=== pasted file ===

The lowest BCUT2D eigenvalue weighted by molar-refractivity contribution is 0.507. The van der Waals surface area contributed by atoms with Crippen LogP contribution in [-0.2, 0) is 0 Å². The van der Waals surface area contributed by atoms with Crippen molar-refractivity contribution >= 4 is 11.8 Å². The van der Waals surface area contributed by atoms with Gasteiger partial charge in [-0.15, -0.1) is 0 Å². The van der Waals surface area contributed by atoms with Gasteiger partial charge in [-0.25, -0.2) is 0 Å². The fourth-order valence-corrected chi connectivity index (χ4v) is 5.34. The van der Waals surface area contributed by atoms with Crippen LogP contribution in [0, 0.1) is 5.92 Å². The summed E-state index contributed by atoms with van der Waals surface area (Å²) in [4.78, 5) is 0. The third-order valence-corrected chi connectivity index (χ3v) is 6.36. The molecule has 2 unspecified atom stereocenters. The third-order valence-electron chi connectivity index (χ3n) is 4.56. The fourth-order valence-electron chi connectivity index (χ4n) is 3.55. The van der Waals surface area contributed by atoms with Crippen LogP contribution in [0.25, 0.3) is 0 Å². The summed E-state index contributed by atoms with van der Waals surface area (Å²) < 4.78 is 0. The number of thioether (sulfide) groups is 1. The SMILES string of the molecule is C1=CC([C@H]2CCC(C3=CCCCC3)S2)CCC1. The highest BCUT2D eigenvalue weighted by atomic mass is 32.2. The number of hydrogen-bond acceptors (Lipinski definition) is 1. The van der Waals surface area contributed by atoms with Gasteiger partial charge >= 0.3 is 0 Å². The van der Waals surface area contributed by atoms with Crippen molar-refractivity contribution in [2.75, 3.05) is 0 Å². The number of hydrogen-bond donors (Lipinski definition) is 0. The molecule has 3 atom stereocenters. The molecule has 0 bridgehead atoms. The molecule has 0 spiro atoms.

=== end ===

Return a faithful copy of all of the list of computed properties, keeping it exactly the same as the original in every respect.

The lowest BCUT2D eigenvalue weighted by molar-refractivity contribution is 0.507. The van der Waals surface area contributed by atoms with Crippen LogP contribution in [-0.2, 0) is 0 Å². The van der Waals surface area contributed by atoms with Crippen molar-refractivity contribution >= 4 is 11.8 Å². The van der Waals surface area contributed by atoms with Gasteiger partial charge in [-0.15, -0.1) is 0 Å². The van der Waals surface area contributed by atoms with Gasteiger partial charge in [-0.25, -0.2) is 0 Å². The fourth-order valence-corrected chi connectivity index (χ4v) is 5.34. The van der Waals surface area contributed by atoms with Crippen LogP contribution in [0, 0.1) is 5.92 Å². The summed E-state index contributed by atoms with van der Waals surface area (Å²) in [4.78, 5) is 0. The third-order valence-corrected chi connectivity index (χ3v) is 6.36. The molecule has 2 unspecified atom stereocenters. The third-order valence-electron chi connectivity index (χ3n) is 4.56. The fourth-order valence-electron chi connectivity index (χ4n) is 3.55. The van der Waals surface area contributed by atoms with Crippen LogP contribution in [0.25, 0.3) is 0 Å². The summed E-state index contributed by atoms with van der Waals surface area (Å²) < 4.78 is 0. The number of thioether (sulfide) groups is 1. The SMILES string of the molecule is C1=CC([C@H]2CCC(C3=CCCCC3)S2)CCC1. The highest BCUT2D eigenvalue weighted by atomic mass is 32.2. The number of hydrogen-bond acceptors (Lipinski definition) is 1. The van der Waals surface area contributed by atoms with Gasteiger partial charge >= 0.3 is 0 Å². The van der Waals surface area contributed by atoms with Crippen molar-refractivity contribution in [2.75, 3.05) is 0 Å². The number of hydrogen-bond donors (Lipinski definition) is 0. The molecule has 3 atom stereocenters. The molecule has 0 bridgehead atoms. The molecule has 0 spiro atoms.